Among the participants in Monday’s protest against app-based ride-hailing services were leaders of taxi driver associations who benefited from a billion-peso scam carried out during the previous government, according to the Mexico City mayor.
Claudia Sheinbaum told a press conference on Tuesday that while Héctor Serrano was transportation secretary in the administration led by ex-mayor Miguel Ángel Mancera, taxi drivers paid at least 1.26 billion pesos (US $64.4 million at today’s exchange rate) more than they should have for taxi licenses, license plates and vehicle inspections.
The mayor said that taxi group leaders who acted as agents for the drivers they represented charged double for procedures carried out at licensing centers. Some of the centers operated by the Mexico City Transportation Secretariat were also in on the scam, Sheinbaum claimed.
The agents charged drivers 6,000 pesos (US $305) for new licenses, plates and vehicle inspections when the real cost for each was 3,000 pesos, Sheinbaum said.
Therefore, each taxi driver paid an additional 9,000 pesos that went into the pockets of their “agents,” the mayor added.
She said that most of the self-enriching procedures were carried out at the El Coyol and La Virgen licensing centers, both of which her government has closed.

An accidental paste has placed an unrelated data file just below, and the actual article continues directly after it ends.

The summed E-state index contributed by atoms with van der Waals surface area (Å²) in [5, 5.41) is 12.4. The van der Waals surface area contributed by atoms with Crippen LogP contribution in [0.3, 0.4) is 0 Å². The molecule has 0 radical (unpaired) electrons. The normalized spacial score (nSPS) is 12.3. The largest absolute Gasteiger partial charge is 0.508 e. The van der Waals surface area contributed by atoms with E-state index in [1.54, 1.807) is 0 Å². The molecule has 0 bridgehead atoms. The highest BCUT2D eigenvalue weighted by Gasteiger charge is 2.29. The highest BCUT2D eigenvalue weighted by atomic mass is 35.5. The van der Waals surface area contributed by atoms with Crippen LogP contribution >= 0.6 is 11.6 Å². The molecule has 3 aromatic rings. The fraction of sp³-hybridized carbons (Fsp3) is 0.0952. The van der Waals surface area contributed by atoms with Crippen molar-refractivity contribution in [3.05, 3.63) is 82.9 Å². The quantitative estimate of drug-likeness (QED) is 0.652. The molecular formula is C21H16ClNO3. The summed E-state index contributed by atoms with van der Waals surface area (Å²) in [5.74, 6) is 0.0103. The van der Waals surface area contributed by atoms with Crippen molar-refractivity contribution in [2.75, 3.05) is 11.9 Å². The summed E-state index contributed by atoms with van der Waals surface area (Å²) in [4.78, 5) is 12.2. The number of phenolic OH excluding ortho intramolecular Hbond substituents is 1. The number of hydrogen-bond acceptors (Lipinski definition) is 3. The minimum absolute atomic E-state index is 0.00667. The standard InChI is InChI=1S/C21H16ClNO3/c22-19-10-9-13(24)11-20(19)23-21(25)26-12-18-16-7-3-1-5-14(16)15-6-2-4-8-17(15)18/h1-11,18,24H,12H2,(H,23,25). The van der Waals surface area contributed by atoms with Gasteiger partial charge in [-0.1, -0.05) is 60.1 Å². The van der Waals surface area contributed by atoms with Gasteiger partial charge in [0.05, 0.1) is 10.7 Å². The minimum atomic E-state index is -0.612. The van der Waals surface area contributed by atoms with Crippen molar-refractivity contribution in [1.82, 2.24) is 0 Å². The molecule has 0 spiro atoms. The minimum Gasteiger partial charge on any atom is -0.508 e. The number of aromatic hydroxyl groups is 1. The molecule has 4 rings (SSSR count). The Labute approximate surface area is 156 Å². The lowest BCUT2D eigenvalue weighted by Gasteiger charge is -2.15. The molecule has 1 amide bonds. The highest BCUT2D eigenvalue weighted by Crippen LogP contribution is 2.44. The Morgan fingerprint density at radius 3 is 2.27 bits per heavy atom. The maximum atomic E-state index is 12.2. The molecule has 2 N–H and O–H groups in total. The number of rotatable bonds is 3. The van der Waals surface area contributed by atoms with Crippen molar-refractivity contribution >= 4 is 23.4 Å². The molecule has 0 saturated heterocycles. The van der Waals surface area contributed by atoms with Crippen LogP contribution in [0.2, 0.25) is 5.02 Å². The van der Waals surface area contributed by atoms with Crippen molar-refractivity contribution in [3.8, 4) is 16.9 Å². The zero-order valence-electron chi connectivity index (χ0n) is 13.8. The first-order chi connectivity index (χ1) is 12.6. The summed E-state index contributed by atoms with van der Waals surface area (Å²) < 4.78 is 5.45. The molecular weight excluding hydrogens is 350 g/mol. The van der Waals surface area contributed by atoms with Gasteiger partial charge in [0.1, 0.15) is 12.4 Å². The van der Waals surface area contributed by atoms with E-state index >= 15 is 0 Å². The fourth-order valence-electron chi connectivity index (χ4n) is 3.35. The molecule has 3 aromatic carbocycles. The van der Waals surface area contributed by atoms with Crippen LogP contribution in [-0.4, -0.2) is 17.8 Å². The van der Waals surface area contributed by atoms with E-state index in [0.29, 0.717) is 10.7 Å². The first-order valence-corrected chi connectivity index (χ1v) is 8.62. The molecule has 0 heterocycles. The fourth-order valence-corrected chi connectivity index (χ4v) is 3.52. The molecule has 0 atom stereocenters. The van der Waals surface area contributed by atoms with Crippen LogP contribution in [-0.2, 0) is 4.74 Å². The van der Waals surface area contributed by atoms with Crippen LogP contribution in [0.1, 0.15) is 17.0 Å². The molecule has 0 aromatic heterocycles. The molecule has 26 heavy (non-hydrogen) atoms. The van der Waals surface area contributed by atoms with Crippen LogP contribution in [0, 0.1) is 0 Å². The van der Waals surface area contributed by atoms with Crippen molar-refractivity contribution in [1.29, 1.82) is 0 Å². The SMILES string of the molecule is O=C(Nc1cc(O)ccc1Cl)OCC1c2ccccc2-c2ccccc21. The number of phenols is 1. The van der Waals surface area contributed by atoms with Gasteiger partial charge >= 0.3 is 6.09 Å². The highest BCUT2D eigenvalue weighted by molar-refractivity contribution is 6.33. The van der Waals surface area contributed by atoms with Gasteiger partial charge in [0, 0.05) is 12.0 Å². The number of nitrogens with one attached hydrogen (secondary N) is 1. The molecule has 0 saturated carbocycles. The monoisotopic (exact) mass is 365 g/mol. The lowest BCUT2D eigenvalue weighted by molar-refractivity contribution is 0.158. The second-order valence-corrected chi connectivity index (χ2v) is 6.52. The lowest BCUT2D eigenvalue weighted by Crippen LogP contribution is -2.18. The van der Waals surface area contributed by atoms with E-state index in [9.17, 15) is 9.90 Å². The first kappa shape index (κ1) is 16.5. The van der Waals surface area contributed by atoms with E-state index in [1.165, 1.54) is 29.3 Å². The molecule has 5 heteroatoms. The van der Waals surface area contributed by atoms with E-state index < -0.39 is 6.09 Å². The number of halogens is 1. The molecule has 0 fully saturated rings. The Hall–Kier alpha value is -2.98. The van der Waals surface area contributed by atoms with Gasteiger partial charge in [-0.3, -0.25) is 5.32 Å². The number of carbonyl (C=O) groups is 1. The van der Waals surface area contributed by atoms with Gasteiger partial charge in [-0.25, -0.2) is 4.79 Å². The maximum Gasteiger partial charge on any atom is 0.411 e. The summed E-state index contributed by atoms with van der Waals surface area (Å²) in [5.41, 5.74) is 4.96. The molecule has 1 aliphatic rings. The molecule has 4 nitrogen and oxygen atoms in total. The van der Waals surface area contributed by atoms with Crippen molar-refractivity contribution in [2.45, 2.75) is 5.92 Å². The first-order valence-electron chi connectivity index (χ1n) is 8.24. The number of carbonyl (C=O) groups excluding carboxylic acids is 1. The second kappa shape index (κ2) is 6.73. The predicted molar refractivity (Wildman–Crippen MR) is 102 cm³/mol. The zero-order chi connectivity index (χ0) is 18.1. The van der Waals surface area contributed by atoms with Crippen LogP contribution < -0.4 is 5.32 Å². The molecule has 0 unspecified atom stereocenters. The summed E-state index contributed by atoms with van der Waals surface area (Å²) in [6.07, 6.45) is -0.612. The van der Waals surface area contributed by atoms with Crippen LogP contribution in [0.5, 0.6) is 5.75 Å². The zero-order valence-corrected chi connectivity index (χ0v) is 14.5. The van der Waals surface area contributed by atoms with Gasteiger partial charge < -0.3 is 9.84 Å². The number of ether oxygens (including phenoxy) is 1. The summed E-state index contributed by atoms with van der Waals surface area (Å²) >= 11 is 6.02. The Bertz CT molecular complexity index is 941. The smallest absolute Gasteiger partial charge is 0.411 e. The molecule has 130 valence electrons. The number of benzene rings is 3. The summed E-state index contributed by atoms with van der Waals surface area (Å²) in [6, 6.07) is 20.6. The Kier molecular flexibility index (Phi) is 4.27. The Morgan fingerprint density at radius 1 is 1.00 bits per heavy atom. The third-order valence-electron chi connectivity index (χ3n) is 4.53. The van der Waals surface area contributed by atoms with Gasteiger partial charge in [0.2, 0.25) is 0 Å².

“Many of those that protested were those who dedicated themselves to coyotaje [crookedness], to the handling of all these procedures,” Sheinbaum said.
“They’re angry because we digitalized everything,” she added, explaining that taxi drivers can now lodge all required paperwork themselves on an online platform.
“. . . We know who they [the corrupt agents] are and in due course their names will be provided . . . Their peeve is . . . that they no longer have the extra money they got [before]” Sheinbaum said.
The Morena party mayor, a close ally of President López Obrador, said the Attorney General’s Office and the city comptroller are investigating the corruption scheme that left more than 100,000 taxi drivers out of pocket.
“A lot of those who benefited . . . want to go back to the past . . . but they’re over already, the fight against corruption is serious,” Sheinbaum said.